Understanding hearing

Understanding hearing
Not long ago I wrote an article called “Cochlear Implant – a cure for deafness?” This was brought about because media hype tends to label cochlear implants this way which kind of positions them as a magical cure for deafness when this is not the case.

On one of our forums recently a reader asked about a friend they are supporting through a cochlear implant. This friend has been deaf since birth, has poor speech and communication skills and is somewhat illiterate. This does not, of course, mean Sharon, (name changed) is stupid. It simply means she had no real access to education nor training in language and communication.

Sharon is a middle aged woman and unlike fully hearing children she wasn’t exposed to language development skills during her formative years. Among other things babies aren’t born being able to do everything. They can't focus their eyes, understand what they hear, talk or walk when they are born. They spend the first two to four years learning all these skills and it's during this time the pathways to the brain are developed and laid down. If these pathways, whether hearing, speech or walking, are not developed then it becomes harder to train the brain to do them later in life.

Obviously having never heard and having no oral language skills will make it difficult for Sharon, even with a cochlear implant, to understand speech. But the plasticity of our brains is amazing and as many people learn to walk after an accident by retraining their brains, so, it will depend on Sharon to develop linguistic and literacy skills.

Having a Cochlear Implant is not a magic cure which will suddenly give her communication skills. If she hasn’t heard it, how can she possibly understand? It would like sending me to Russia and expecting me to understand that language immediately. I would hear the full spectrum of sound but I would have to train myself to understand what I hear and this would take time.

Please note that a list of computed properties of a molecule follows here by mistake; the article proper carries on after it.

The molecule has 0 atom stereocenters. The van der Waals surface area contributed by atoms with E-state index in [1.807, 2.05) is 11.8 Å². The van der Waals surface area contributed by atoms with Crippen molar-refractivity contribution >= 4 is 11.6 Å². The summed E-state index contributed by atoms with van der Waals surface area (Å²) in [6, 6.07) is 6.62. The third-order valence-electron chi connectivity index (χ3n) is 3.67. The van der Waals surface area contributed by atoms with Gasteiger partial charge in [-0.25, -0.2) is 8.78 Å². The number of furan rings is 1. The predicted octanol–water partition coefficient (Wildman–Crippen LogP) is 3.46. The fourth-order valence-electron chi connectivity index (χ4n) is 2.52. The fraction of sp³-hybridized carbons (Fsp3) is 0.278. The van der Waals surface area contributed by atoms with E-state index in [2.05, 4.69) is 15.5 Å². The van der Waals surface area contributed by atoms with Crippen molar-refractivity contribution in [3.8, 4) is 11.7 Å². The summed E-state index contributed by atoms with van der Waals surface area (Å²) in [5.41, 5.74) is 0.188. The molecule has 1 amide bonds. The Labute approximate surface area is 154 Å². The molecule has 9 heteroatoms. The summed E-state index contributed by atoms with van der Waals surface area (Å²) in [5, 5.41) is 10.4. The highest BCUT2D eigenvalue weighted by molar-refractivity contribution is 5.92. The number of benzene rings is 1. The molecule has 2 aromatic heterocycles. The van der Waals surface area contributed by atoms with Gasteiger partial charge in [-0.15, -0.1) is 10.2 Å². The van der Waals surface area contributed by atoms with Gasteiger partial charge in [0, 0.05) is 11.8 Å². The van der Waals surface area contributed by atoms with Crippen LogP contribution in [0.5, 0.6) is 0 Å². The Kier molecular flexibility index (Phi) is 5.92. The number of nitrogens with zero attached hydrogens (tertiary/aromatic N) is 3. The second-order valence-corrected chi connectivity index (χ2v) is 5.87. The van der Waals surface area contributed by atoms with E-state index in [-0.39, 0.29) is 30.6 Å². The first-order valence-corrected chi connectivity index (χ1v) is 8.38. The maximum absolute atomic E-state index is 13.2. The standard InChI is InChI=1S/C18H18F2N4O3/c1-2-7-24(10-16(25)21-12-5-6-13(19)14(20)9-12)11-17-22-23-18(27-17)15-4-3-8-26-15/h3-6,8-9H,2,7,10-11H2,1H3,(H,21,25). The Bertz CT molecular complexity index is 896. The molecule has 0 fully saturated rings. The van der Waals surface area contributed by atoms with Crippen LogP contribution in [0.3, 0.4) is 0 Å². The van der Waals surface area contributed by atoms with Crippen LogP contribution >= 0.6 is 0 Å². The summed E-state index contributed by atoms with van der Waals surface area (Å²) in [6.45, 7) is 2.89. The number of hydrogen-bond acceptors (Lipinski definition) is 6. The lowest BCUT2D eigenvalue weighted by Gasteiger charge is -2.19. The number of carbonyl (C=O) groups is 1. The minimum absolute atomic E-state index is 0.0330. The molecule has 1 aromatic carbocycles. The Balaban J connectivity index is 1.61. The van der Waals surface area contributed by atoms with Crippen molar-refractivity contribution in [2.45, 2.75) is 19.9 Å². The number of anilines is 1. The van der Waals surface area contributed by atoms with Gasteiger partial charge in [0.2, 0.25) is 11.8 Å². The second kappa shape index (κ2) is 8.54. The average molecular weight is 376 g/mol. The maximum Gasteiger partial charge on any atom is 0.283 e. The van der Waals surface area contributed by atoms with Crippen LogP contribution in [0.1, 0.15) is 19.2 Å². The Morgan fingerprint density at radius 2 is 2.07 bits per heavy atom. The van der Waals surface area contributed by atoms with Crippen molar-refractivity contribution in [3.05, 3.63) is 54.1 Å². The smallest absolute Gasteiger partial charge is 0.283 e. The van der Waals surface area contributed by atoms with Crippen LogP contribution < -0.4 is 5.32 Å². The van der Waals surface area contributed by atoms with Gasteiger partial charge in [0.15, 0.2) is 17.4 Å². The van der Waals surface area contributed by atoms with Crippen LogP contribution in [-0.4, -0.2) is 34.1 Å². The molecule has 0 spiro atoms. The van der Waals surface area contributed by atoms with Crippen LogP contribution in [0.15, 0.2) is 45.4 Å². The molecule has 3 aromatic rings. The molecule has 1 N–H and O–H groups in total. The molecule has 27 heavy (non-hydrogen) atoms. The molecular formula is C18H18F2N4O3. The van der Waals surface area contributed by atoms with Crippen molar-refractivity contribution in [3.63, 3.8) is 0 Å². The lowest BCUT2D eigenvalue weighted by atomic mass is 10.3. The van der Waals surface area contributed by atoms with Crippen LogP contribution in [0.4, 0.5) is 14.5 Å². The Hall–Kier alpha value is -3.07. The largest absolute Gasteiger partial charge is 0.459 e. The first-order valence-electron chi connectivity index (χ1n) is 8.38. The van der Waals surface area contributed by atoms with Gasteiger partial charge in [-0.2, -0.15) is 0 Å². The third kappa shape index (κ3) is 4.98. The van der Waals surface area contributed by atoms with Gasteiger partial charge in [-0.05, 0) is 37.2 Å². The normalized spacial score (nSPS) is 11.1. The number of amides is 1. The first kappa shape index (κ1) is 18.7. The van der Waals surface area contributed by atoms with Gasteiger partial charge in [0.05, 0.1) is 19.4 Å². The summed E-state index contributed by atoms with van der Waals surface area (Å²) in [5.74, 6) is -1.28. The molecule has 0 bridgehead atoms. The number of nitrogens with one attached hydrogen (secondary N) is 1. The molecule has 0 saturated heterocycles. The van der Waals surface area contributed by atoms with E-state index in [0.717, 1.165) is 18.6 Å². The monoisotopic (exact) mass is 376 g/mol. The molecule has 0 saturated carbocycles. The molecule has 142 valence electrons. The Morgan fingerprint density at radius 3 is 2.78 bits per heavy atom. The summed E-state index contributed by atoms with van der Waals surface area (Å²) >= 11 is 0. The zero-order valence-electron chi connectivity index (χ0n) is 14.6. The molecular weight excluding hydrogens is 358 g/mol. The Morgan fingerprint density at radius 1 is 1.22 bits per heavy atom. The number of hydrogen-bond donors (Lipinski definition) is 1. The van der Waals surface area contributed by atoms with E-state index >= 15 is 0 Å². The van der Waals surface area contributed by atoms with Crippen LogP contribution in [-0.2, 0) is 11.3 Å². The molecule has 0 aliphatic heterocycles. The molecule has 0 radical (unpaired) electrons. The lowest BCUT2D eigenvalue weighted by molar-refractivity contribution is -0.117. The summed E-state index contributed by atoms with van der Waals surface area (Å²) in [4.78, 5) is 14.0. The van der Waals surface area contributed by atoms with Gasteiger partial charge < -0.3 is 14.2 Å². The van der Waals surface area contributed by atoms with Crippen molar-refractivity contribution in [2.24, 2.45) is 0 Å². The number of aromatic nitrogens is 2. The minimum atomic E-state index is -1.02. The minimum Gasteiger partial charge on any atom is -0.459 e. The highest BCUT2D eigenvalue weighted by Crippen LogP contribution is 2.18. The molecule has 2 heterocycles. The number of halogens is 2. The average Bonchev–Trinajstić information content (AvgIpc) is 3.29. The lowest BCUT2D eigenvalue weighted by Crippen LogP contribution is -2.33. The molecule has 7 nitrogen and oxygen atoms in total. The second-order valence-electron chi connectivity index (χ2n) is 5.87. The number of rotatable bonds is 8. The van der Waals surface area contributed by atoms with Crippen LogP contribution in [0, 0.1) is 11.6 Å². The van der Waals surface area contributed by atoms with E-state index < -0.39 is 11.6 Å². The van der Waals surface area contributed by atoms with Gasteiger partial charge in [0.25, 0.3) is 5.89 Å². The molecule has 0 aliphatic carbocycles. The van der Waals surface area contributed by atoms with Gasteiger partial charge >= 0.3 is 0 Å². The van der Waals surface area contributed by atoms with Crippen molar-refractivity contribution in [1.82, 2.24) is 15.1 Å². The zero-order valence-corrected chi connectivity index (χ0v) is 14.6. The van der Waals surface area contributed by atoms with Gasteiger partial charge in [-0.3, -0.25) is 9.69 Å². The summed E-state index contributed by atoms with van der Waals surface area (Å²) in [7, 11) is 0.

There is a lot of discrimination against the deaf, as Sharon has experienced. Having a cochlear implant will not stop this discrimination. In fact, it may even seem to make it harder because of the expectations of those around her who think that now she can hear she should be able to communicate better.

Even if Sharon hears she will not understand what she is hearing and quite possibly may never understand speech fully. But she can and will improve. Even just the ability to hear and understand environmental noise is likely to improve her life and makes a Cochlear Implant worth it.

You Should Also Read:
A cochlear implant - a cure for deafness?
Deafness and bullying
Are deaf people disabled

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